The award, co-sponsored by Vernier and NSTA, is part of the NSTA Teacher Award Program. Each year, educators are recognized for their planned or current innovative use of data-collection technology.
Hominy Valley Elementary School, Candler, NC
Amy Atkinson created a project that focuses on healthy lifestyle choices in diet, exercise, and relaxation, which culminates with a fourth-grade health and wellness fair. As part of the project, students work with local health professionals to explore different facets of healthy living and use Vernier sensors to measure and collect real-time heart rate, blood pressure, and respiration data.
Northland Preparatory Academy, Flagstaff, AZ
To help students in grades 6–12 explore how climate change affects lichen growth and diversity, Susan Brown created a long-term research project in partnership with a local arboretum and Northern Arizona University. The project utilizes gardens along an elevation gradient, as well as an on-site one at the school. Students will use Vernier sensors to collect weather-related data from the gardens and then make their own observations and inferences about climate change and its effects.
Dennis Pevey, Jr.
eSTEM Public Charter School, Little Rock, AR
Dennis Pevey, Jr. engages his students in science education by infusing STEM concepts into projects that focus on the environmental issues impacting central Arkansas. In one particular project, students will create biofiltration units for the school’s parking garage to help prevent the leaching of chemicals into the Arkansas River. They will use Vernier Ion- Selective Electrodes and SpectroVis spectrophotometers to monitor and analyze water samples over a three-month period.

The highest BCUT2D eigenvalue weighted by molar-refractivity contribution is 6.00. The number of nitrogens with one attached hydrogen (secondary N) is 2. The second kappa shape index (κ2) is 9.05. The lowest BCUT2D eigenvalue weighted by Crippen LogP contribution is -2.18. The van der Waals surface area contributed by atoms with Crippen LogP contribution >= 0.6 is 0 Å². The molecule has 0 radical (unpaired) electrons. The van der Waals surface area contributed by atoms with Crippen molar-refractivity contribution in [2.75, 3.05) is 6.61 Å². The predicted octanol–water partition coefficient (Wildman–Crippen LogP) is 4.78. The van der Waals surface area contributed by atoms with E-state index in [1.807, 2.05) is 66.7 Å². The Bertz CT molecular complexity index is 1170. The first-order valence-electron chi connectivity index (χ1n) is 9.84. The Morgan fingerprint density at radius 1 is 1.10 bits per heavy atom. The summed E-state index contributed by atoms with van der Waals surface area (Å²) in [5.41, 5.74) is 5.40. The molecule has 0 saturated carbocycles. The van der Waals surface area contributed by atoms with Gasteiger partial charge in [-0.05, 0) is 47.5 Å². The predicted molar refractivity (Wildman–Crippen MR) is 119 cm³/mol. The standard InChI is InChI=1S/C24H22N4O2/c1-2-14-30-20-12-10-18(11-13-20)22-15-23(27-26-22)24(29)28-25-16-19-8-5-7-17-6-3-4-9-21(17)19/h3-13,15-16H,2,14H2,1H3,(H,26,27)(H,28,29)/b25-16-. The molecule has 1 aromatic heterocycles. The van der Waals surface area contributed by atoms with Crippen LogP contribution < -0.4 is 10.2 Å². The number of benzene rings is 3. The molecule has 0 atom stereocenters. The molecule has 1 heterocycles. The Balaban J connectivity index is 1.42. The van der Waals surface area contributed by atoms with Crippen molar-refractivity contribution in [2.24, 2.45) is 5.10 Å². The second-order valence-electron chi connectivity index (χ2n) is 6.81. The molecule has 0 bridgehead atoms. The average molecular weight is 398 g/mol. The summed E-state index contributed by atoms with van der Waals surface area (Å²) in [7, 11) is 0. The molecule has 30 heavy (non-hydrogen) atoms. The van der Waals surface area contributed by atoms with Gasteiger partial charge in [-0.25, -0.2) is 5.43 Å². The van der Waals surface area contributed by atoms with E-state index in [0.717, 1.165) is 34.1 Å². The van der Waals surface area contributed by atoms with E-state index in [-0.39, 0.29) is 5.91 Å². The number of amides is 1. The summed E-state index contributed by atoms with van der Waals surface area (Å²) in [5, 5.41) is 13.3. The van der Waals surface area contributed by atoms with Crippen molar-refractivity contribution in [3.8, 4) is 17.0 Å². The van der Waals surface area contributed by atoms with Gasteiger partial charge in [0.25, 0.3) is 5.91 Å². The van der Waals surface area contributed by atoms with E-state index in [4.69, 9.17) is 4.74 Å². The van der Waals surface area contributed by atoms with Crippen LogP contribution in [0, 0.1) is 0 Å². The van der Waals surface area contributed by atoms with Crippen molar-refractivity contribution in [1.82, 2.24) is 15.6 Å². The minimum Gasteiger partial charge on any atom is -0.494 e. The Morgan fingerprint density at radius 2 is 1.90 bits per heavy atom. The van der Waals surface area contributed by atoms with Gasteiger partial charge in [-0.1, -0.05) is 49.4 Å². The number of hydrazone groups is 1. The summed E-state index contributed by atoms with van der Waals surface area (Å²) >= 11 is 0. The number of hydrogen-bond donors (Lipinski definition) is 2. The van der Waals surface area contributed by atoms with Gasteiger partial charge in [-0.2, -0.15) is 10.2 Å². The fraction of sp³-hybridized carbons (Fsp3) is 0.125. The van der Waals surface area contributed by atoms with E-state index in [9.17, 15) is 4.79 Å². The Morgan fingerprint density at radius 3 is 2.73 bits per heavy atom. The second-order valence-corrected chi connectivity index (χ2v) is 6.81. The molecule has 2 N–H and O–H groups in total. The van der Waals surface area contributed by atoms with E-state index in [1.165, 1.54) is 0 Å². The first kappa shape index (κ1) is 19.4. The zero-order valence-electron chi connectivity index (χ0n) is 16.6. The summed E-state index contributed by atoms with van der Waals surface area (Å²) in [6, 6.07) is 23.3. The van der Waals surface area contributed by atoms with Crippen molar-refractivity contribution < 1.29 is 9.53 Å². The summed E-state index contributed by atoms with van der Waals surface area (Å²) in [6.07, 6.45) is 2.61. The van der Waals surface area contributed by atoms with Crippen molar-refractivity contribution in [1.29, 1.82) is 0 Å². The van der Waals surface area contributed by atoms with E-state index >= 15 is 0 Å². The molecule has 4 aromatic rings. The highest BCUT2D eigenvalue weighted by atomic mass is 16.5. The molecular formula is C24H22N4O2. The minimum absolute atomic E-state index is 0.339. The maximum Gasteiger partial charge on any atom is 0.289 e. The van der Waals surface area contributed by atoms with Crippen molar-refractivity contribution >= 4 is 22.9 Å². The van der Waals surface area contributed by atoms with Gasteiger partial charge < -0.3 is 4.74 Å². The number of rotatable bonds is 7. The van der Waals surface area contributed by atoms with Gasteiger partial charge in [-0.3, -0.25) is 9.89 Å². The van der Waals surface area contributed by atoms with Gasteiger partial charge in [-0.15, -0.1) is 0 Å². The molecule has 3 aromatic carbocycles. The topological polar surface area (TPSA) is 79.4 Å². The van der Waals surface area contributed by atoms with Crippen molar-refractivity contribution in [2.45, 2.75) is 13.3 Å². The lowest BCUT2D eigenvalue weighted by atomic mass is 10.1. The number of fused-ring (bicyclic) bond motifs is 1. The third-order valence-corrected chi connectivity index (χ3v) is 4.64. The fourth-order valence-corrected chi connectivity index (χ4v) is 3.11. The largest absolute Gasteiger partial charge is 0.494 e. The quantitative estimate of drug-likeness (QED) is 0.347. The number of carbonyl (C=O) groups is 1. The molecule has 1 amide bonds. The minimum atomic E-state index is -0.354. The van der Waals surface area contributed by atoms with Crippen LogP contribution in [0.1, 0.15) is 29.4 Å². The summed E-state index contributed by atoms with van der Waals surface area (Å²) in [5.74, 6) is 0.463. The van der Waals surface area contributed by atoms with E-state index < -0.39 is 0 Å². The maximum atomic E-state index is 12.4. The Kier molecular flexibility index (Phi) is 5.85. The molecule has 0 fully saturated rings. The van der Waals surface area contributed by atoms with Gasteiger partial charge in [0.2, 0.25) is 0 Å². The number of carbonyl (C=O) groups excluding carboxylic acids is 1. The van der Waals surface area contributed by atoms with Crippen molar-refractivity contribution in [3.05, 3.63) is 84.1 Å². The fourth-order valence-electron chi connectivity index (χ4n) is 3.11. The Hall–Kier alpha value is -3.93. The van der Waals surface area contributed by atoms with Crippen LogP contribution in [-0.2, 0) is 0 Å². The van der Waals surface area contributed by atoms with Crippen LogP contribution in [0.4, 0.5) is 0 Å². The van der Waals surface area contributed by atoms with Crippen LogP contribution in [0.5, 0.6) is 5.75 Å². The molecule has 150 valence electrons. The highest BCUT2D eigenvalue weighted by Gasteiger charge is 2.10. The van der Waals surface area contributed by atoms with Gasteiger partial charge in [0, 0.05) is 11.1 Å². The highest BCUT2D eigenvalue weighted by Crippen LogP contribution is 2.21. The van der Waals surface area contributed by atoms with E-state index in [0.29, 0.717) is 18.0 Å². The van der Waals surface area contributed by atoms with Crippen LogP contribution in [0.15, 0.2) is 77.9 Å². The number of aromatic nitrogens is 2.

Poudre High School, Fort Collins, CO
During a project that introduces the physics of sound, Kristy Bibbey’s physics students—as well as a local musician—bring in an instrument that they play and use a Vernier Microphone to record sounds of various wavelengths. The data is shown in real time on the classroom’s whiteboard so that students can analyze data, recognize properties of a wavelength, and understand the inverse relationship between period and frequency.
The Pine School, Hobe Sound, FL
To help make kinematics and dynamics more accessible and relatable to students, Karlheinz Haas adapted a series of commonly used physics labs to incorporate the use of the TI-Nspire CX handheld in combination with Vernier sensors and TI-Nspire’s DataQuest software. These labs include a marble activity that teaches students about horizontal velocity and an investigation involving echoes that teaches students about the speed of sound.
William C. Overfelt High School, San Jose, CA
In Ann Shioji’s “Beauty and the Yeast” unit, students explore how chemicals affect their daily lives. At the beginning of the unit, students conduct preliminary research on the gestation period and respiration rates of yeast and then conduct a class investigation using a Vernier CO2 Gas Sensor to determine the rate of respiration of glucose by Saccharomyces to monitor a closed population of yeast. Then, students are provided the opportunity to design their own inquiry-based experiments to test the effects of chemicals on living yeast cells.
Muskingum University, New Concord, OH
Muskingum University partnered with the Muskingum Soil and Water Conservation District to assess the water quality in nearby Salt Creek Watershed. They used Vernier sensors and spectrometers, which were instrumental in helping students conduct a variety of analyses on these water samples. Through this partnership, students worked with local environmental professionals. The community won a grant for conservation efforts based on the water quality assessments.
Seven awards are available: one elementary, two middle school, three high school, and one college level. The awards, each valued at $5,500, include $1,000 in cash, $3,000 in Vernier technology, and up to $1,500 in expenses for attending the NSTA convention.
It's not too early to start planning your 2019 entry. Learn more »